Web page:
1. How much should I save for my child's education?
It depends on the amount that you can afford to set aside, and your plan for your child's education. Most parents set aside $100 a month for a child, but some save as much as $500 a month.
2. Will the saving be adequate to pay for the total cost of the university education?
If your child can be admitted to a local university, the cost is affordable and is largely subsidised by the government. The quality is among the best, by international standards.
If your child wish to or have to go overseas , there are many universities to choose from. They offer a wide range of degrees at various budget. You can find one that meets your budget and your child's interest.
Your child may be able to qualify for a scholarship. Many students can find part time work to pay for their education. Some universities offer a student loan.
You should set aside some savings for your child's education. If it cannot meet the full cost of the education, it can at least meet part of the cost. This will be helpful to your child.
3. How should I invest the savings?
You have the following choices:
* buy an endowment plan (also called an "education" plan)
* buy an investment linked plan, supplemented with decreasing term insurance
4. Should I buy an endowment plan?
Under this plan, you have to pay a fixed monthly premium for a specified number of years. The plan pays the sum assured plus bonuses, on the maturity date or on the premature death of the parent.
In today's environment, the endowment plan may give a yield of about 4% per annum (for illustration only). For a monthly saving of $150 over 18 years, the maturity sum is projected to be $52,000. This projected sum comprise of a guaranteed portion (about 80%). The remainder depends on the bonuses, which is not guaranteed.
5. Should I buy an investment linked plan?
Under this plan, you can set aside about 3% of your savings to buy a decreasing term assurance and invest the remaining 97% in an investment linked fund. This is likely to give you a higher yield.
After deducting for the cost of the decreasing term insurance and the cost of investment, the investment-linked plan (invested in a balanced fund, with moderately low risk) is likely to give 10% to 15% more than the endowment plan. This could mean $5,000 to $8,000 more for a monthly saving of $150 over 18 years.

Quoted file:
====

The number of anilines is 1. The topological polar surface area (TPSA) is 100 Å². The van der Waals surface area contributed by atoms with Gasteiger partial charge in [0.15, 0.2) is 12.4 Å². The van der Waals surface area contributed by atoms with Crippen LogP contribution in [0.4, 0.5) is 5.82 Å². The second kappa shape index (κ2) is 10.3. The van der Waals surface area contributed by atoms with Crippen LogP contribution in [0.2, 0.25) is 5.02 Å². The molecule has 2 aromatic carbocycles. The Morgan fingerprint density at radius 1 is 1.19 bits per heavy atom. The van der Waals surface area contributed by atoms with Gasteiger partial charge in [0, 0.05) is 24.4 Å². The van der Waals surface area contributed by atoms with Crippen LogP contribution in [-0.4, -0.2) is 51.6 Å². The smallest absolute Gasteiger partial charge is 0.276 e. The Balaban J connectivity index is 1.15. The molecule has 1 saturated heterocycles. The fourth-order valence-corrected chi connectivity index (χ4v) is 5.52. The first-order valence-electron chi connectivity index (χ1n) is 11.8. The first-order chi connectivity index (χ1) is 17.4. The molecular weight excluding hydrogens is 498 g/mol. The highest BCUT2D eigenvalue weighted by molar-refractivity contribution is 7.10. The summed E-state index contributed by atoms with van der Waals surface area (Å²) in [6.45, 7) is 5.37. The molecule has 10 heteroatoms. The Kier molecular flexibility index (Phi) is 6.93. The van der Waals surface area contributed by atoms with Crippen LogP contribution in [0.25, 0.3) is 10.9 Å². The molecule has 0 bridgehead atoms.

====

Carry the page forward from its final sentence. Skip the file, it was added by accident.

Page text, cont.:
The investment-linked plan can give a better return, as its charges are generally lower than an endowment plan.
This plan also give the flexibility to the parent as follows:
* change the monthly savings
* change the maturity date and period of savings
* withdraw the investment partially, and in stages
* stop saving for a temporary period, and make up at a later date
These changes can be done without any penalty.
6. What is the duration of the saving plan?
If you buy an endowment plan, you have to fixed the duration in advance. Most parents will take a plan to mature at a specified age for the child (say 18 years).
If you buy an investment-linked plan, you do not have to specify the duration in advance. You have the flexibility to continue the plan for as long as needed. You can also make an earlier withdrawal, partially or in full, without any penalty.
7. How much should I insure under the investment-linked plan?
You can decide on the amount of insurance. If you intend to save $150 a month over 18 years, you can insure for $32,400 (i.e. total saving for the period) under a decreasing term insurance plan. The amount payable in the event of premature death of the parent will decreasing gradually with each year. As the accumulated saving increase yearly, the total sum will most likely be higher than the payout under the endowment plan.
As the premium is so low, it is better for you to insure for a higher sum, say $50,000.
8. Can I get a higher return under the investment-linked plan?
You can invest in a global equity fund and earn a higher return over the saving period. You should choose a large, well diversified, low cost fund.
Although the fund has higher volatility (i.e. the value of the investments can fluctuate significantly at any point of time), you have the option to time your withdrawal to earn a better return.
By taking some risk, you can a higher return, say up to 20% more. This can give up to $10,000 more, for a monthly saving of $150.
9. Why does the endowment plan give a lower return?
An endowment plan give a lower return compared to an investment-linked plan for the following reasons:
* a higher amount of commission is paid to the agent
* the insurance company takes a larger share of profits
* after buying the policy, the policyholder is locked into the contract for many years
An investment-linked plan gives a better return, as the plan is transparent and flexible. The insurance company has to offer competitive terms all the time.
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